The New Banking Crisis — In Two Frightening Graphs

Systemic Risk Among Deutsche Bank and Global Systemically Important Banks (Source: IMF --  "The blue, purple and green nodes denote European, US and Asian banks, respectively. The thickness of the arrows capture total linkages (both inward and outward), and the arrow captures the direction of net spillover. The size of the nodes reflects asset size.")

Systemic Risk Among Deutsche Bank and Global Systemically Important Banks (Source: IMF — “The blue, purple and green nodes denote European, US and Asian banks, respectively. The thickness of the arrows capture total linkages (both inward and outward), and the arrow captures the direction of net spillover. The size of the nodes reflects asset size.”)

Wall Street Mega Banks Are Highly Interconnected: Stock Symbols Are as Follows: C=Citigroup; MS=Morgan Stanley; JPM=JPMorgan Chase; GS=Goldman Sachs; BAC=Bank of America; WFC=Wells Fargo.

Wall Street Mega Banks Are Highly Interconnected: Stock Symbols Are as Follows: C=Citigroup; MS=Morgan Stanley; JPM=JPMorgan Chase; GS=Goldman Sachs; BAC=Bank of America; WFC=Wells Fargo.

By Pam Martens and Russ Martens: September 27, 2016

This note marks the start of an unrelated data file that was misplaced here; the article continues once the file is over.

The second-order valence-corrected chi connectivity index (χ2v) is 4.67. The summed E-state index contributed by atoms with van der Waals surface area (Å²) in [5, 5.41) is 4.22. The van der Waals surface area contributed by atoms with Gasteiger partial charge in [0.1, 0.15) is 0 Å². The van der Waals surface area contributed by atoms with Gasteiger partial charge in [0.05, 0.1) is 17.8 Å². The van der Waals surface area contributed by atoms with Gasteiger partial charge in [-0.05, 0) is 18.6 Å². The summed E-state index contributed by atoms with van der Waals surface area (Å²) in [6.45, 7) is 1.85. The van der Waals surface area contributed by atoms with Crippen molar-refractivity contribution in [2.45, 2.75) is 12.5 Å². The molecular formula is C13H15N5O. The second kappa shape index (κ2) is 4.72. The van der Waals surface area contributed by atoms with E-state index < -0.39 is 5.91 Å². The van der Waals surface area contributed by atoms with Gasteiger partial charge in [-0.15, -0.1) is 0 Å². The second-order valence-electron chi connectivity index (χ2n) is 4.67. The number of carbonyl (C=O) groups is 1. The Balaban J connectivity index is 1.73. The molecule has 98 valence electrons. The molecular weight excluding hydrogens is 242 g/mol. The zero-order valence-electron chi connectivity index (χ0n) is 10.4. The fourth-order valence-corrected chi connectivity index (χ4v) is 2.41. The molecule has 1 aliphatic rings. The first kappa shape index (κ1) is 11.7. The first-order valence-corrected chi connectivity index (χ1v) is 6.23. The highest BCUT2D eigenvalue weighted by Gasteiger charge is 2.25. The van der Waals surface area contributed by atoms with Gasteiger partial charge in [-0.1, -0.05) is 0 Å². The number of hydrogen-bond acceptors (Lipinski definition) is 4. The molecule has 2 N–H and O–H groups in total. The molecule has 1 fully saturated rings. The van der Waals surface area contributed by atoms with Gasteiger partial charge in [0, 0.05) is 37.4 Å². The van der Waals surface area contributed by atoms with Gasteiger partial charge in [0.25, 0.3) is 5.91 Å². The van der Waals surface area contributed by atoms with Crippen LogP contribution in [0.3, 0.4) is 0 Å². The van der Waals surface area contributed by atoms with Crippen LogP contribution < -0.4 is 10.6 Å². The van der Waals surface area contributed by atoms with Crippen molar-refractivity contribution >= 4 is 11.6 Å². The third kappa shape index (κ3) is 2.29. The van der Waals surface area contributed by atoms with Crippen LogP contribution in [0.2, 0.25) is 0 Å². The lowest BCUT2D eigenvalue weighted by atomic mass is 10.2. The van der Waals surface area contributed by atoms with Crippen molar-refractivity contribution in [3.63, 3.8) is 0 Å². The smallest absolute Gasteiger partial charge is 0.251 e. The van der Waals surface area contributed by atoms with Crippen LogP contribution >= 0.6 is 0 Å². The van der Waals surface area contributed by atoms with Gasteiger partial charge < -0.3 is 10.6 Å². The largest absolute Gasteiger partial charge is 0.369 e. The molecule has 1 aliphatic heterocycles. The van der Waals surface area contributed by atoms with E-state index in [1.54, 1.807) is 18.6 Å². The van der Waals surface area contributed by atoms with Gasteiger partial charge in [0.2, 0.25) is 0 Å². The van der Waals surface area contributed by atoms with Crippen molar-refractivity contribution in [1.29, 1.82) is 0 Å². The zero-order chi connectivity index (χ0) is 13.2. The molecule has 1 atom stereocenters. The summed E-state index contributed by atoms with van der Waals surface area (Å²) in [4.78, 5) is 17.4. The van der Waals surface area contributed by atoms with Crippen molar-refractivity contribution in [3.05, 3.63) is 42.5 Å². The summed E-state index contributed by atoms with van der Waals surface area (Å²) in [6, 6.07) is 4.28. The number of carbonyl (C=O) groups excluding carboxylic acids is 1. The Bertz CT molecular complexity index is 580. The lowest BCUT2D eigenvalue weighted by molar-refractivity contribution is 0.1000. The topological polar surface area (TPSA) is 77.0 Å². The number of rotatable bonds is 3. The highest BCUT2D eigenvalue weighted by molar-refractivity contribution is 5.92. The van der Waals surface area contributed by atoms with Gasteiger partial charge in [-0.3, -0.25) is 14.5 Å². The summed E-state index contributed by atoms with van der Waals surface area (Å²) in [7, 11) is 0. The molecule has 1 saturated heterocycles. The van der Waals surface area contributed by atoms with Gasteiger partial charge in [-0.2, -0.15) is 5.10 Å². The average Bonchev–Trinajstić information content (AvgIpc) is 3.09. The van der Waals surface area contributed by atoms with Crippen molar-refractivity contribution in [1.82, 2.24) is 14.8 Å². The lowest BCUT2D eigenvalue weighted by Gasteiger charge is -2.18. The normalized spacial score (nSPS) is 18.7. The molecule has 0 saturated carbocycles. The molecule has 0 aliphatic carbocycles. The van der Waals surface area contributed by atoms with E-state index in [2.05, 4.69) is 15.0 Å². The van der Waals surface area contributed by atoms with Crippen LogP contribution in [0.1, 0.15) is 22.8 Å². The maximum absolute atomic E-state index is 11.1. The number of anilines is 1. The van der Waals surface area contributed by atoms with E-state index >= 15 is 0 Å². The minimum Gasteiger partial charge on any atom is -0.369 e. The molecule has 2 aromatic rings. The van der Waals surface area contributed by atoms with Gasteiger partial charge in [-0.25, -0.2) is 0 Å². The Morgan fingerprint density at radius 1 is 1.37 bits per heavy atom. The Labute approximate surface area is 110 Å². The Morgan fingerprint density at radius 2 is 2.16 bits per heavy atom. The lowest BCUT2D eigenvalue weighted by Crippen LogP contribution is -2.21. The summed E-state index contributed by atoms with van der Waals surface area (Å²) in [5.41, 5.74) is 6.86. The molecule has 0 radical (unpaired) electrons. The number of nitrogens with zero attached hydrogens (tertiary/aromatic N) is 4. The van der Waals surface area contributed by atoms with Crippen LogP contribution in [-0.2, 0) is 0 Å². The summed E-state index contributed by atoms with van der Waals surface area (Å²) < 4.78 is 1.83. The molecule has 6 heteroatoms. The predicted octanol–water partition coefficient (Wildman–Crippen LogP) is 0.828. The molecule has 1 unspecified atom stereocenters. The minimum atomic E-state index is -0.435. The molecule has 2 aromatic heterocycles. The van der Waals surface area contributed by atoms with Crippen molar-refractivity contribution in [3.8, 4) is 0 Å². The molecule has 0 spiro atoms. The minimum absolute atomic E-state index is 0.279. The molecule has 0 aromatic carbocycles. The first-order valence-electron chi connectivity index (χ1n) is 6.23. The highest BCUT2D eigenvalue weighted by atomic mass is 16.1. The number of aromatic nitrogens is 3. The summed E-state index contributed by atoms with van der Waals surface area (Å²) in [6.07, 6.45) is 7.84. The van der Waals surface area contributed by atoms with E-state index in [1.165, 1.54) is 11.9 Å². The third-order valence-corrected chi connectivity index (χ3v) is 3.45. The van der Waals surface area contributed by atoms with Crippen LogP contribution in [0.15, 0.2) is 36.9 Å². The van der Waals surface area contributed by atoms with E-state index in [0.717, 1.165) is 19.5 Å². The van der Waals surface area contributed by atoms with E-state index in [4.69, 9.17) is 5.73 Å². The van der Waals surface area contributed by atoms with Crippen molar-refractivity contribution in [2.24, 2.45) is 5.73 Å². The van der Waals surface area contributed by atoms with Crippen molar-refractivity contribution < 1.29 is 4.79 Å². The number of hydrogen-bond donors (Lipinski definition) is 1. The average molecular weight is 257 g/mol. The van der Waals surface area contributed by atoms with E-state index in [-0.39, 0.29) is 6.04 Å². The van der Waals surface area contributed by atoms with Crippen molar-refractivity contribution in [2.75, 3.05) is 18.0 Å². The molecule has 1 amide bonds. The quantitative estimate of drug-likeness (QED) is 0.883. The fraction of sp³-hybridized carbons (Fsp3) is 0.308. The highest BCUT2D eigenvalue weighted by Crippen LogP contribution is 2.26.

After repeated, but ignored, warnings over the past two years from researchers at the U.S. Treasury’s Office of Financial Research (OFR), the new banking crisis has arrived with a vengeance and at a most inopportune time – when confidence is already draining from the financial system because of two U.S. presidential candidates with the highest disapproval ratings in modern history. 

Yesterday, Germany’s largest financial institution, Deutsche Banklost 7.06 percent by the close of trading on the New York Stock Exchange. That plunge in one of the most globally-interconnected banks dragged down the shares of every major Wall Street bank yesterday: Bank of America lost 2.77 percent; Morgan Stanley declined by 2.76 percent; Citigroup lost 2.67 percent; Goldman Sachs shed 2.21 percent; and JPMorgan Chase closed down 2.19 percent. Deutsche Bank, whose shares traded at more than $120 pre-crisis in 2007, closed at $11.85 yesterday in New York and was down another 3 percent in overnight trading in Europe.

At yesterday’s close, Deutsche Bank had $16.344 billion in market value with a balance sheet of $1.9 trillion in assets as of the end of 2015. If that doesn’t sound like a replay of the Citigroup debacle that spiraled out of control in 2008 and took down other bank shares, we don’t know what does. But the big picture is actually worse than even this suggests.

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